A simplified user interface for people with special needs

Peter Abrahams

Written By:
Published: 26th March, 2008
Content Copyright © 2008 Bloor. All Rights Reserved.

The standard interface to personnel computers is extremely powerful and flexible. It enables people to customise the way they use the interface and to optimise their interactions.

However this flexibility is a barrier to accessibility for many people with disabilities. Lots of little icons, multiple open windows on a messy desktop, drag-and-drop, right-click, left-click, double-click, drop-down menus, short-cut keys, different terminology in different applications, help that does not help, and the list could go on, all make using a computer difficult and confusing for many.

The kinds of people who may find the standard interface a challenge include:

  • People with physical disabilities who cannot use a standard mouse.
  • First time and infrequent users.
  • People with learning disabilities.
  • Elderly people who have not used a PC.
  • Patients in hospital who are provided with a system that is different to their home environment.

A common approach to assisting people who find the standard interface difficult to use is to add some assistive technology that sits on top of the standard interface. Screen readers and magnifiers are examples of this approach and have provided considerable benefit to specific user groups.

However if the problem is that the interface is too complex then it is unlikely that adding another layer will help, as this will just add further complexity.

Qualilife have taken a different approach and have developed a simpler interface that replaces the standard desktop interface, and have developed the platform to support it. Based on this interface, Qualilife have built a set of commonly required applications including email, surfing, word processing, media players and photo albums.

Qualilife desktop

The picture above shows the Qualilife desktop with the QualiSurf browser application running.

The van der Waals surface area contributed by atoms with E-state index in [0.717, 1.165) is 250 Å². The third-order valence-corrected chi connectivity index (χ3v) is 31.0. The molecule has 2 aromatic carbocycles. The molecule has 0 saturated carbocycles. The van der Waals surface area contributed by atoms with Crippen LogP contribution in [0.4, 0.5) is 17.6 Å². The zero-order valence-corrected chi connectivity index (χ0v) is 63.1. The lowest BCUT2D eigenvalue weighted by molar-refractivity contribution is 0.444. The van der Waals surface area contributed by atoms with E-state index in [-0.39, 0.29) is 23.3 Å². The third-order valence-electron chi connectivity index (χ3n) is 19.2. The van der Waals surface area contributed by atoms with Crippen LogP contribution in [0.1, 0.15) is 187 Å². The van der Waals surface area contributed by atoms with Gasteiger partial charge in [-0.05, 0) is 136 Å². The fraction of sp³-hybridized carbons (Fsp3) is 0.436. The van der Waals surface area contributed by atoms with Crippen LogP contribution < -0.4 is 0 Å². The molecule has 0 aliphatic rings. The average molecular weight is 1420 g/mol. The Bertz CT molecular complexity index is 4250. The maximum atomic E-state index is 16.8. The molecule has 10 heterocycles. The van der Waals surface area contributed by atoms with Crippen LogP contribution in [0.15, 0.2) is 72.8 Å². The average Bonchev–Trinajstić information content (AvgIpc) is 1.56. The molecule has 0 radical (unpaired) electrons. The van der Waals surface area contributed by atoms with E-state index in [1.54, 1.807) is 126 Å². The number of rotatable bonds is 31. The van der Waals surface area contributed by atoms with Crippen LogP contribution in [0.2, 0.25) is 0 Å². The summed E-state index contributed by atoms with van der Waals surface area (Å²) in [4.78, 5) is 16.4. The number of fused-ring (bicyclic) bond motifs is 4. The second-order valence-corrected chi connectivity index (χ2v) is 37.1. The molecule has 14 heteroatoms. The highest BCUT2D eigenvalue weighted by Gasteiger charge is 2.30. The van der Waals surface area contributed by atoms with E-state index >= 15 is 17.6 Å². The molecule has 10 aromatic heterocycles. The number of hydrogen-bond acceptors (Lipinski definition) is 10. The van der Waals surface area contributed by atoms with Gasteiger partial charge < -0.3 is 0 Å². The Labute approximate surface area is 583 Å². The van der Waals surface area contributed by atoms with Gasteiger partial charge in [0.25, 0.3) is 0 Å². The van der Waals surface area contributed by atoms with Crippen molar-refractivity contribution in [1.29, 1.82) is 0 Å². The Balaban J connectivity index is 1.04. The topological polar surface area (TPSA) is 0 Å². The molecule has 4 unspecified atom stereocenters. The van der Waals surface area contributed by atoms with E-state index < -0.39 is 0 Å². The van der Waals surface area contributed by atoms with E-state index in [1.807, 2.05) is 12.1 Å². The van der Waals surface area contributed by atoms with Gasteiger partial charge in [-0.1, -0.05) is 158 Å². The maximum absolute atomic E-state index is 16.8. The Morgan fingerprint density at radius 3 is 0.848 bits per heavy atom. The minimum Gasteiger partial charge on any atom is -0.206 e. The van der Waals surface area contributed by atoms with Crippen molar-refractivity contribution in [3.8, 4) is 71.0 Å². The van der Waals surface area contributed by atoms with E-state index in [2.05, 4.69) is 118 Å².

The left hand side and the top of the desktop are consistent for all applications and the rest of the screen is used for one application at a time.

Down the left hand side is a list of available applications and a single click on the icon starts the application. The icons are big enough to be seen easily and big enough to be pointed at with a mouse without the need for very precise positioning. The size also lends itself to use with a touch screen where the user can point at the icon with a finger or even a stick if that is more comfortable.

At the top of the screen are two levels of menu, clicking on one of the top-level menu items changes the second level menu just like a drop down menu.

There are red arrow icons for scrolling up and down and left and right when there are too many items in a list.

This simplified user interface means that all actions can be accomplished by moving the mouse to an icon and then a single click, without any need for right click, double click, click-and-hold or drag-and-drop. It also means that touch screens provide a very simple interface.

Further Qualilife provide a variety of alternatives to the mouse including QualiEye, which enables small head or hand movements to be converted into mouse cursor movements, then holding the cursor over an icon will automatically single click.

This simple and consistent interface means that users need very little training to use the interface or any of the applications.

Besides the common applications mentioned previously Qualilife includes other applications that may be of interest to users with disabilities such as:

  • QualiSpeak where the user types some text or points at an icon and the system reads it out aloud.
  • QualiSMS, which enables SMS messages to be sent and received from the computer without the need of a mobile phone.
  • QualiPhone, which enables the computer to be used as a phone and can be combined with the QualiSpeak functions.

The different applications can be bought and installed separately; but Qualilife also supplies suites that contain several applications packaged together to meet the requirements of a specific user group.

A novice user will need some help with the initial configuration of a suite. The configuration options include:

  • Which applications they wish to use; the user may need some explanation about the functions of each application.
  • The order the applications appear on the screen.
  • Connecting to their email account.
  • Deciding on type of mouse, on-screen keyboard and voice.

The may also need some training on how to navigate around the system.

However once this initial configuration and training is complete then the user should be self-sufficient. Qualilife emphasis the simplicity by not including any on-line help as it is not considered necessary. Although I agree that it there may be no need for a help button I would prefer to see some introductory text available for each application to help the user understand what can be done with the application and help the administrator set it up initially. I expect to see more help in future releases of the products.

Qualilife runs in a Microsoft Windows environment so if and when a user feels confident they can move into the full Windows environment and use other applications.

I believe that Qualilife would particularly benefit first time and casual users in situations such as community Internet cafes, libraries, old age homes, care homes for the disabled, and hospitals.

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